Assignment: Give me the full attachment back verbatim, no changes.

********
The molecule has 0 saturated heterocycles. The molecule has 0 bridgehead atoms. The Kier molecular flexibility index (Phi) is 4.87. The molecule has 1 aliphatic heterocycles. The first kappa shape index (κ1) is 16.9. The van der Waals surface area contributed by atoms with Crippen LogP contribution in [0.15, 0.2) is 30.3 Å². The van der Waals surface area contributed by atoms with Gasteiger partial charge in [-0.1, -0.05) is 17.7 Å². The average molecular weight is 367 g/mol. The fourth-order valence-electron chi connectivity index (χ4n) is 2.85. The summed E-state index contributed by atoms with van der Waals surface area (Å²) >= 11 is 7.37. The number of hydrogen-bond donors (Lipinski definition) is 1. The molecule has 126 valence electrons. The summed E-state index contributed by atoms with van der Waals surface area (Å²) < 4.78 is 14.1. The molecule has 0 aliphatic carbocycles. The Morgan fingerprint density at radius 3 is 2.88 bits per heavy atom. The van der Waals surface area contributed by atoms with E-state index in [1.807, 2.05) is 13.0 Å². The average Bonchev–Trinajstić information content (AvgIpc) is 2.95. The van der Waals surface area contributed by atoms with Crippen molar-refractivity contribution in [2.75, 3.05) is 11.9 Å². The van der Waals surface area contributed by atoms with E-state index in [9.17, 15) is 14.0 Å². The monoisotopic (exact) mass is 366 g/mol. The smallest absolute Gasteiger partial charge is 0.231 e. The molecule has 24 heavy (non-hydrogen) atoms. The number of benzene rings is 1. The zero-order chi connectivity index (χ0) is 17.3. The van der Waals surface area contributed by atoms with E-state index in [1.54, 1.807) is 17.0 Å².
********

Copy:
The molecule has 0 saturated heterocycles. The molecule has 0 bridgehead atoms. The Kier molecular flexibility index (Phi) is 4.87. The molecule has 1 aliphatic heterocycles. The first kappa shape index (κ1) is 16.9. The van der Waals surface area contributed by atoms with Crippen LogP contribution in [0.15, 0.2) is 30.3 Å². The van der Waals surface area contributed by atoms with Gasteiger partial charge in [-0.1, -0.05) is 17.7 Å². The average molecular weight is 367 g/mol. The fourth-order valence-electron chi connectivity index (χ4n) is 2.85. The summed E-state index contributed by atoms with van der Waals surface area (Å²) >= 11 is 7.37. The number of hydrogen-bond donors (Lipinski definition) is 1. The molecule has 126 valence electrons. The summed E-state index contributed by atoms with van der Waals surface area (Å²) < 4.78 is 14.1. The molecule has 0 aliphatic carbocycles. The Morgan fingerprint density at radius 3 is 2.88 bits per heavy atom. The van der Waals surface area contributed by atoms with E-state index in [1.807, 2.05) is 13.0 Å². The average Bonchev–Trinajstić information content (AvgIpc) is 2.95. The van der Waals surface area contributed by atoms with Crippen molar-refractivity contribution in [2.75, 3.05) is 11.9 Å². The van der Waals surface area contributed by atoms with E-state index in [9.17, 15) is 14.0 Å². The monoisotopic (exact) mass is 366 g/mol. The smallest absolute Gasteiger partial charge is 0.231 e. The molecule has 24 heavy (non-hydrogen) atoms. The number of benzene rings is 1. The zero-order chi connectivity index (χ0) is 17.3. The van der Waals surface area contributed by atoms with E-state index in [1.54, 1.807) is 17.0 Å².